What is your ethnicity and gender? How has it hurt or helped you?
I’m a Mexican-American woman. As a woman, I’ve definitely run into some backwards attitudes. People sometimes think Oh, you’re the coach? But you’re a woman. It was the same in the law. Most people are great, but there are always those who would assume that I was the assistant or the intern. People expect a man to run a business or a man to be a senior trial attorney more than they do a woman.

As far as being a minority goes, one thing that I’ve really loved about being active and encouraging other people to be active is impacting minority communities and getting people to make exercise and healthy eating part of their lives. I was raised by my father as a single Dad, and he’d give me McDonald’s for breakfast and then I’d go have tacos for lunch. Over time, I saw the impact of those decisions – my Dad has diabetes now. Part of what I want to do with my life is encourage people to live healthier, especially those from minority communities.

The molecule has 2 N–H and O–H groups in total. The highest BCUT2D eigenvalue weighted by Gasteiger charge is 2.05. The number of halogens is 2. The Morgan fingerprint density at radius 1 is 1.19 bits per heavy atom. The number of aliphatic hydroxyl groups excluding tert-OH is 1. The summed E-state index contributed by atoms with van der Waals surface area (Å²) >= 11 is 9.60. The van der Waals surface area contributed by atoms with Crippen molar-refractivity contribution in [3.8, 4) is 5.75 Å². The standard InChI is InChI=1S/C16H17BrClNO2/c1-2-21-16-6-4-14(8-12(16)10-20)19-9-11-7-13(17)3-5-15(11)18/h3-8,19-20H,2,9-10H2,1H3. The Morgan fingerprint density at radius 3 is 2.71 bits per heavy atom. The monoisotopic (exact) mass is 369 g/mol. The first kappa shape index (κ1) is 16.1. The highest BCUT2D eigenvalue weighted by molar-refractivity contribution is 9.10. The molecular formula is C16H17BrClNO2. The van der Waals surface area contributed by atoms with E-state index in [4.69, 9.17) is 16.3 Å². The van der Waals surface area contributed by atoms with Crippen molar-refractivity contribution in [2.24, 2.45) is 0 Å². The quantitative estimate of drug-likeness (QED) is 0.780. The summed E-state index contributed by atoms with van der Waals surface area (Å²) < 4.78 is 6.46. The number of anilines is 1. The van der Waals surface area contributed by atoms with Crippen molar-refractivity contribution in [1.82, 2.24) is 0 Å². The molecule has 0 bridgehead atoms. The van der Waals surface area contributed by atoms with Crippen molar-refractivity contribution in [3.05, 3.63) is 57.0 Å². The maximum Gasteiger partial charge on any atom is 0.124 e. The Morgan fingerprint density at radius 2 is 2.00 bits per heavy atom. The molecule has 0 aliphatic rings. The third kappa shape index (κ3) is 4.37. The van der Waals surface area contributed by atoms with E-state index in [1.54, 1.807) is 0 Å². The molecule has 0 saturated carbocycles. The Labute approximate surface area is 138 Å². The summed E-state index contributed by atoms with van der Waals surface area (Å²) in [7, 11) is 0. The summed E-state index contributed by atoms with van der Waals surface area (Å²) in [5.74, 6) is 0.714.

Do you love what you do? Do you think you’ve found the right path?
Absolutely. I love empowering people and seeing the results and the changes that they’ve been able to make in their lives as part of this gym and this community. When I see someone with the confidence they’ve never had before or watch someone doing the thing they never thought they could do, it makes me feel great. Every time someone gets their first pull-up or gets in better shape or feels proud about what they’ve accomplished, it reminds me why I do what I do. I also love the people that I work alongside.  I have an amazing support system at Crossfit Queens. My coaching staff is made up of humble and hardworking team players – having people like that around me makes all the difference.

What do you need to succeed in this field?
I got lucky, because I really didn’t have any business training. I just got caught up in the community and the passion and the ability to do what I love. The two things that I did do really well were to prepare and have a good support system. You can’t just wake up one day and decide to quit your job to do something like this – you may want to, but you have to be able to support yourself financially first. It took me two years to get to that place, but all the planning I did paid off and it worked.